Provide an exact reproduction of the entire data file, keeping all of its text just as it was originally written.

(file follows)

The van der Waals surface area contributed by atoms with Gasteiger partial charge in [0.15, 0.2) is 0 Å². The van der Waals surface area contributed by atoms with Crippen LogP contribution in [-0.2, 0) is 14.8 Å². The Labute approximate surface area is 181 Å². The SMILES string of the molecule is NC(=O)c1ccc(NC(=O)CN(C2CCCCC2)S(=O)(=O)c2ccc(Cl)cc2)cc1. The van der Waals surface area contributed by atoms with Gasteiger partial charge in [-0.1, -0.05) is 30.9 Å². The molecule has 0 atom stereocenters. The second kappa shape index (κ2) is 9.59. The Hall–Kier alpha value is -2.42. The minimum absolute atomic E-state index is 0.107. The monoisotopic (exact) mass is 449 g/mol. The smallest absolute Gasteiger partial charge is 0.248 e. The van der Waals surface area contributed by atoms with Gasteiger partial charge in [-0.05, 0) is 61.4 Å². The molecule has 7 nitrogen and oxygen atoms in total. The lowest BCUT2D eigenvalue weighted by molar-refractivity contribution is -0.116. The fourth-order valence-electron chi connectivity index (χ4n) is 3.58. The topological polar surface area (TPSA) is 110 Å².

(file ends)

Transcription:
The van der Waals surface area contributed by atoms with Gasteiger partial charge in [0.15, 0.2) is 0 Å². The van der Waals surface area contributed by atoms with Crippen LogP contribution in [-0.2, 0) is 14.8 Å². The Labute approximate surface area is 181 Å². The SMILES string of the molecule is NC(=O)c1ccc(NC(=O)CN(C2CCCCC2)S(=O)(=O)c2ccc(Cl)cc2)cc1. The van der Waals surface area contributed by atoms with Gasteiger partial charge in [-0.1, -0.05) is 30.9 Å². The molecule has 0 atom stereocenters. The second kappa shape index (κ2) is 9.59. The Hall–Kier alpha value is -2.42. The minimum absolute atomic E-state index is 0.107. The monoisotopic (exact) mass is 449 g/mol. The smallest absolute Gasteiger partial charge is 0.248 e. The van der Waals surface area contributed by atoms with Gasteiger partial charge in [-0.05, 0) is 61.4 Å². The molecule has 7 nitrogen and oxygen atoms in total. The lowest BCUT2D eigenvalue weighted by molar-refractivity contribution is -0.116. The fourth-order valence-electron chi connectivity index (χ4n) is 3.58. The topological polar surface area (TPSA) is 110 Å².